segunda-feira, 26 de setembro de 2016
Thermography in UPS Maintenance - Jason Marriott Managing Director, Power Protect Pty Ltd
Thermography in UPS Maintenance
Not so long ago the practice of thermography was limited to scientific applications primarily due to the cost and difficulty in setting up and using the equipment. These days the cost of thermal cameras has come down sufficiently for them to be a standard part of the service technician's toolkit. Power Protect purchased our first thermal camera in 2012 and the benefits to our service team were instantly obvious. Shortly after we made the thermal camera a standard item supplied to each and every one of our service techs. While having a thermal camera is a good first step, it is just as important to have the training in how to collect and interpret the thermal images that we use for the basis of our service recommendations. This has led us to a combination of in-house training, accredited training through the University of Melbourne, and certification with the Australian Institute of Non-Destructive Testing (AINDT) Armed with the right tools and training for the job, we've found many issues that could have gone unnoticed if not for our use of the thermal camera on each and every UPS maintenance visit. Here we have a collection of some of the images that have been captured.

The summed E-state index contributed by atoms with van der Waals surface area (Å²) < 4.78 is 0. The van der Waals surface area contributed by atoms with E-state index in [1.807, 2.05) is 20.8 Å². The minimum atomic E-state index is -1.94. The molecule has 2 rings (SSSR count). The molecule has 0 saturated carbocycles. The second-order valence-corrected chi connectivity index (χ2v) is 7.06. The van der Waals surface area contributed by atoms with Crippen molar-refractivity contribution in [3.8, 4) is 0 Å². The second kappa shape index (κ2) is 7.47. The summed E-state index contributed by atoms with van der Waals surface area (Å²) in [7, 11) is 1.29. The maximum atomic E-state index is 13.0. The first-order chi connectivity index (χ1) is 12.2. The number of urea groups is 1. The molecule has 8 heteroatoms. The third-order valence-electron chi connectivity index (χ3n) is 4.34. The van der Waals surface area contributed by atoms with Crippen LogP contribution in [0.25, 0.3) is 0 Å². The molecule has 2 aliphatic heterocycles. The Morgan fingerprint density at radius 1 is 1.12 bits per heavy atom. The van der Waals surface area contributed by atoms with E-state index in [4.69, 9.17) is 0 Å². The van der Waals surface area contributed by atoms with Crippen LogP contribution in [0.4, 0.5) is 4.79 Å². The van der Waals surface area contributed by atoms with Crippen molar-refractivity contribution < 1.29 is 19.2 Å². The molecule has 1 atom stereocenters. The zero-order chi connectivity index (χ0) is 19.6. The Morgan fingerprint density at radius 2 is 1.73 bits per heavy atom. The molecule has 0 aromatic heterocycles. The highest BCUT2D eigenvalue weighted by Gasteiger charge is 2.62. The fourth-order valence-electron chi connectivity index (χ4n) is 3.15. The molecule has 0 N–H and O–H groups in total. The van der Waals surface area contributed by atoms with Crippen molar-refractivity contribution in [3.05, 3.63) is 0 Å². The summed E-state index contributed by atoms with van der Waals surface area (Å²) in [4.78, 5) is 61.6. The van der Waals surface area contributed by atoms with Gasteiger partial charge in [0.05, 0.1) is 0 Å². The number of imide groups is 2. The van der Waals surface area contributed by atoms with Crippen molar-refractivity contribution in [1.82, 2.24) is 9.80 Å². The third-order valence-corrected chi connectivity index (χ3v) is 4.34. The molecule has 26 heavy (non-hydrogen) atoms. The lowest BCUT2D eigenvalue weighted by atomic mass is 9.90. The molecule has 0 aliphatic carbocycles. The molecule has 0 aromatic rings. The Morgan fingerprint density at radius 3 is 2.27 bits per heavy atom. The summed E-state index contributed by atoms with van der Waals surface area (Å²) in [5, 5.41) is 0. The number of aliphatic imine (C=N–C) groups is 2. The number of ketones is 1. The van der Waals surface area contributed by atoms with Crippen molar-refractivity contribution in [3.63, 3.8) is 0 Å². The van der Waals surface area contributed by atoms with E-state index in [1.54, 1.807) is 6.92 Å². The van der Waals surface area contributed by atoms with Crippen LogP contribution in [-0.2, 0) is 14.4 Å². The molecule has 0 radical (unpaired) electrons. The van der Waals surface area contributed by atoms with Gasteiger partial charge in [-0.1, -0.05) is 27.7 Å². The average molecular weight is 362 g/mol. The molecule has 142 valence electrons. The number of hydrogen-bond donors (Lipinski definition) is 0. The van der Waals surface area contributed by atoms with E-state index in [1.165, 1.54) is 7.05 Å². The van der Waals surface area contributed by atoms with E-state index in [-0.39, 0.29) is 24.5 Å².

As part of a commissioning on a new 80kVA UPS, the system was subjected to a discharge test to confirm the batteries were performing in line with the manufacturers specifications. While the batteries performed as required a scan of the batteries during the discharge test identified that the positive post on this block had a higher temperature than others in the string. The battery itself did not show any signs of an issue with the float and discharge block voltage consistent with those around it, however the post temperature clearly indicates that the internal post connection is a higher resistance than it should be while under load. After being presented with this image the manufacturer immediately authorised a warranty replacement, and just like preventative maintenance should the problem was fixed before it became a problem.
This output filter capacitor is from a smaller UPS and features 'spade' style crimped connections. These are notorious for spreading apart leaving a poor connection. While not warm enough to leave a visible mark on the crimp's insulation, the elevated temperature would at best shorten the service life of the capacitor and at worst fail completely potentially damaging the UPS or customers equipment.
Finally, this image shows a loose termination on an external maintenance bypass switch. The bypass switch in this image is for the 'A' UPS on a 2N (or A/B redundant) system. This means that a failure of the 'B' system would result in a doubling of the load on the A UPS and its bypass switch. With the temperature rise shown for 50% of the site load it is unlikely this would have survived long if required to support 100% of the load. LINK ORIGINAL